In January, 1976, Judge Newcomer denied the Commonwealth's motions.
The district court rendered its decision on August 2, 1976.
There were several components to the state law holding. First, Judge Newcomer determined that, under Pennsylvania law, learning disabled children are entitled to an "appropriate" or "proper" education. He then ruled that the District had not met this responsibility,
The opinion of the trial court did not provide for immediate relief; instead, after further proceedings were held, Judge Newcomer issued Remedial Order Number 1 on August 13, 1976. This directive is only the first step in the process of crafting a remedy. It provides that a master be appointed to oversee and monitor the implementation of the court-ordered relief. The District was commanded to submit a plan to the Master by October 15, 1976, ". . . which is reasonably calculated to identify all of its learning disabled pupils." This identification arrangement was to be put into effect immediately after its final approval.
Judge Newcomer's order also mandated the eventual submission of interim and final plans for "the appropriate placement of all students identified as learning disabled." In addition, it directed that the final plan go into effect by the beginning of the 1978-79 school year.
After careful consideration of all the contentions raised by the parties, we have concluded that (a) appellate jurisdiction is present; (b) the district court did not abuse its discretion by declining to abstain; and (c) the order requiring the District to submit a plan for identifying all learning disabled students in the system should be affirmed.
III. APPELLATE JURISDICTION
The only jurisdictional basis that has been urged upon the Court is 28 U.S.C. § 1292(a)(1), which confers upon the courts of appeals the power to review "interlocutory orders of the District Courts . . . granting . . . injunctions . . .." But it has been argued by the plaintiffs that Remedial Order Number 1 cannot properly be classified as an injunction, and that it therefore is not an appealable order.
Plaintiffs concede that the order before us resembles, on its face, a mandatory injunction since it requires the District to submit and ultimately implement a program for identification of learning disabled students, as well as to present and eventually put into force plans for the proper education of these pupils. Nonetheless, they maintain that the order lacks the element of irreparable harm to the losing party that characterizes appealable injunctive decrees. This is so, they reason, since the only action that is immediately required is the submission of plans—particularly the identification plan. And before any arrangement would go into effect it would have to be approved by the district court. In sum plaintiffs maintain that only after the trial judge has approved the specific plans will an appeal be timely.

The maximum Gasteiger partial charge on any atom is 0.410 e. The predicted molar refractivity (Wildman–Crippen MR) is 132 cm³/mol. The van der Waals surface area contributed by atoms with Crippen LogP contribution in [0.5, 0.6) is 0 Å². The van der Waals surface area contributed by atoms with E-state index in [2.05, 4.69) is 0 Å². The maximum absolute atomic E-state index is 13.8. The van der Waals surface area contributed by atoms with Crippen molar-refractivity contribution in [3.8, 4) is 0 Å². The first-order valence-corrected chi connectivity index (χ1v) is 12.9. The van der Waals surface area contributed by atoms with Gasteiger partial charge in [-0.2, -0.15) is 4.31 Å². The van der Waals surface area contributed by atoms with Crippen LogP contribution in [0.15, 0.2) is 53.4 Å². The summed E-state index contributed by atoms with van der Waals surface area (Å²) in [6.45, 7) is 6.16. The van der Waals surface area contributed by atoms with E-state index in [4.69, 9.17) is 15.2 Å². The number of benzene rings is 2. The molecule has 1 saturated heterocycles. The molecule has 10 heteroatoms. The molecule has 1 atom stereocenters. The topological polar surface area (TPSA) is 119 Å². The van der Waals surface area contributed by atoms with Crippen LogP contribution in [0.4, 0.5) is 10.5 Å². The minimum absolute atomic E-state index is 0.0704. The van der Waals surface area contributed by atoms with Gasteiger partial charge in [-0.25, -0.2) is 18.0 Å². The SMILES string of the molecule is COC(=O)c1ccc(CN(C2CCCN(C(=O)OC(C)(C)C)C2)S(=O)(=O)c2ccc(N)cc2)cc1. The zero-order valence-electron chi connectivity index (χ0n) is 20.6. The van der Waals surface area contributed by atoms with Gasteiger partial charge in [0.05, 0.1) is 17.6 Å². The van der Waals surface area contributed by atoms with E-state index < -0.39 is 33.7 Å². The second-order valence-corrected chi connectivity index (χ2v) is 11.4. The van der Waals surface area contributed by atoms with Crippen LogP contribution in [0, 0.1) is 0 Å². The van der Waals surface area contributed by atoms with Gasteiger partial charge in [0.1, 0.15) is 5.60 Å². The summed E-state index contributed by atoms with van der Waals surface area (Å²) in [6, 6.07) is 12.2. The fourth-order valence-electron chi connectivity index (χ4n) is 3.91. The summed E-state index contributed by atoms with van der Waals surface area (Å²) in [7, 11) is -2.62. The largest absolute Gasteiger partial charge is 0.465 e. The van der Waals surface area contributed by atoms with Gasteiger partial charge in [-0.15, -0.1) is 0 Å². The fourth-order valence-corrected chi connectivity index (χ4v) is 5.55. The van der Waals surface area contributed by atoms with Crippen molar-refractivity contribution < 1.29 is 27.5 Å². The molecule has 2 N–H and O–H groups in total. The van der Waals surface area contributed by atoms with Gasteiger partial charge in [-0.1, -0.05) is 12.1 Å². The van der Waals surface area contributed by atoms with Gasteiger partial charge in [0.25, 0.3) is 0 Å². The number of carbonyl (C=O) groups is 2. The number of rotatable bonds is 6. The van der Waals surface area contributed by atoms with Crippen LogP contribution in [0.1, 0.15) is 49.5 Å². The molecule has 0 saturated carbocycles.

The principal buttress of the plaintiffs' argument is the opinion of the Second Circuit in Taylor v. Board of Education,
In an opinion by Judge Friendly, the Second Circuit dismissed the appeal, stating that it had "no power to entertain the Board's appeal until the District Court has finished its work by directing the Board to take or refrain from action."
The District has responded to the plaintiffs' contention by urging that the situation before us is distinguishable from the one which confronted the Taylor Court. It notes, in particular, that the Second Circuit interpreted the order in Taylor as a mere request to submit a plan, whereas Judge Newcomer's decree can be interpreted only as an unequivocal command to produce a plan. Indeed, the District asserts that Judge Newcomer's remedial order should be construed as mandating identification of learning disabled students, while simultaneously deferring implementation of the order. Finally, the District contends that the specifics of the identification plan that is ultimately adopted will add nothing to this Court's perception of the issues, since the District has maintained from the beginning that it is not required to identify all learning disabled students.